Our world is filled with guidelines that describe and define. And when these guidelines are broken, definitions become lost in the shuffle.
For example—What if you were playing a game of soccer and the goalie picked up the ball, threw it to one of his teammates, and then tackled the person next to him? We could then say that the game is no longer defined as soccer.
What if you went to the library and came across a couple bands having practice in the Romantic Fiction aisles? Well, we could then say that the building is no longer defined as a quiet place to read, but rather a place to strum an electric guitar.
Or how about if you decided to ignore your grandma’s recipe for peach cobbler and substituted ketchup for sugar? Well, then the dessert would no longer be defined as cobbler, but rather as something horrid that no one should ever have to eat.
Just like sports, libraries, and recipes are defined by a set of guidelines, churches should also be defined by a set of guidelines—visual cues that represent the identity and mission of the church. Another term for these visual cues is branding. Branding is essentially the impression your church gives to the community and how others perceive you as an organization. It’s the aesthetic look and feel of your church that sets you apart from all other entities.
Think of some major brands such as McDonalds or Starbucks. We are all familiar with McDonald’s golden arches and Starbuck’s iconic green straws. These brand giants have set themselves apart through the continuous use of logos, colors, taglines, and fonts. These repeated elements have given the companies certain impressions in the minds of consumers, and extremely successful impressions at that.
So what are these various elements that make up successful branding? And how can churches implement these elements effectively in order to shape how the public views them?
MISSION/TAGLINE: Before you jump to the visual look and feel of your church, begin by defining who you are. Write down a list of three to five defining statements of your church and what you hope to accomplish by opening your doors. Before you can promote your church, you must know what you are promoting. Also, developing a church tagline to use on your promotional materials can help define who you are in one concise sentence.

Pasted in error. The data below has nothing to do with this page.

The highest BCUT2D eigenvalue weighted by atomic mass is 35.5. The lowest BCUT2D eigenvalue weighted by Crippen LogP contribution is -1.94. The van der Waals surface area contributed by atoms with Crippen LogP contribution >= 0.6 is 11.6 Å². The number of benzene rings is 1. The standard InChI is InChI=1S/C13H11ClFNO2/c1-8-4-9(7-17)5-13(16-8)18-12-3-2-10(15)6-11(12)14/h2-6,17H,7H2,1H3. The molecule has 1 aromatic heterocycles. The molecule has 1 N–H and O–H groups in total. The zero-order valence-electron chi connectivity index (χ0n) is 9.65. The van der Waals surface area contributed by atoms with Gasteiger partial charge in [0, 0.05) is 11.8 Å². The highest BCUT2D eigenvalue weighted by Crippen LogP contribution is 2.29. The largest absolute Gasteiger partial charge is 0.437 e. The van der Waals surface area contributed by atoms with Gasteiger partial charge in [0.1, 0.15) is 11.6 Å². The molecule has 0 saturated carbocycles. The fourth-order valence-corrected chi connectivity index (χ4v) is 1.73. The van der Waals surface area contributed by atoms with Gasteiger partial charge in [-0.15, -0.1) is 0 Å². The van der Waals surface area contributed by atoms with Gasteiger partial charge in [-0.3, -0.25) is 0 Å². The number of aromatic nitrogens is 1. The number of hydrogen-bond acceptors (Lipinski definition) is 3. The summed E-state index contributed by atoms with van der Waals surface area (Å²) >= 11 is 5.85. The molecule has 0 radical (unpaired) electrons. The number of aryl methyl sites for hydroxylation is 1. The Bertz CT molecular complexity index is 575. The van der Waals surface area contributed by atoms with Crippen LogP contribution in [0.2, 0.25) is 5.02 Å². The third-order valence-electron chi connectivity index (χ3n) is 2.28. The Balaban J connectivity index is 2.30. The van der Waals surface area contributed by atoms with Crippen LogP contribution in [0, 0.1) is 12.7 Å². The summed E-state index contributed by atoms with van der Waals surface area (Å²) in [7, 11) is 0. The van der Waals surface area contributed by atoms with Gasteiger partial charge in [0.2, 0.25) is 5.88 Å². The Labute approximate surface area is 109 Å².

LOGO: The visual first element, and arguably the most important, to consider is your logo. It has been proven that your logo is 10 times more likely to be remembered than any other part of your branding identity.
Your church logo is a visual icon that defines who you are as a church body and will allow you to be easily recognizable by the outside public. The logo can be as abstract as you’d like. Don’t feel like you have to incorporate a cross, dove, steeple, or flames into your logo. People will understand that you are a church without incorporating those things into it.
COLOR: Another important part of branding is determining your church’s color scheme. If you’re at a loss as to where to start, begin by picking two main colors and one brighter, accent color. These are the colors that will be used on practically every promotional piece that your church produces, regardless of the medium.
FONT: Third, pick out a group of fonts that your church will use. Ensure that the fonts you chose are legible and easy to read.
The key to all these elements is consistency. You want to use the same logo, colors, and fonts across the board. So whether you are designing your website, putting up church signage, making PowerPoint templates, or creating direct mailers, your church will maintain the same look and feel. The more consistent you are in your visual design, the stronger people will be able to identify you.
Think of your church brand as its unique personality. It’s what makes your church who it is! Your church branding should reflect the people that the church is made up of. Are you a young and growing church in an urban area? How about a 100-year-old church on a hillside? Regardless of what your church may look like, you can create a brand that communicates your purpose and why you exist within the community.
Branding ties your story together. And ultimately, allows you to have a strong presence in order to communicate the ultimate story of Jesus Christ.
Brand your church while helping to brand people’s hearts with Christ.
5 ways to hurt your church brand (n.d.). TonyMorganLive. Retrieved from http://tonymorganlive.com/2012/11/28/5-ways-to-hurt-your-church-brand/
Fogg, S. (2012, November 21). 10 common branding mistakes that churches make. Steve Fogg. Retrieved from http://www.stevefogg.com/2012/11/21/branding-churches/
Shearer, B. (2013, March 13). Church branding—The 3 basic elements. Pro.Church.Tools. Retrieved from http://prochurchtools.com/church-branding-3-elements/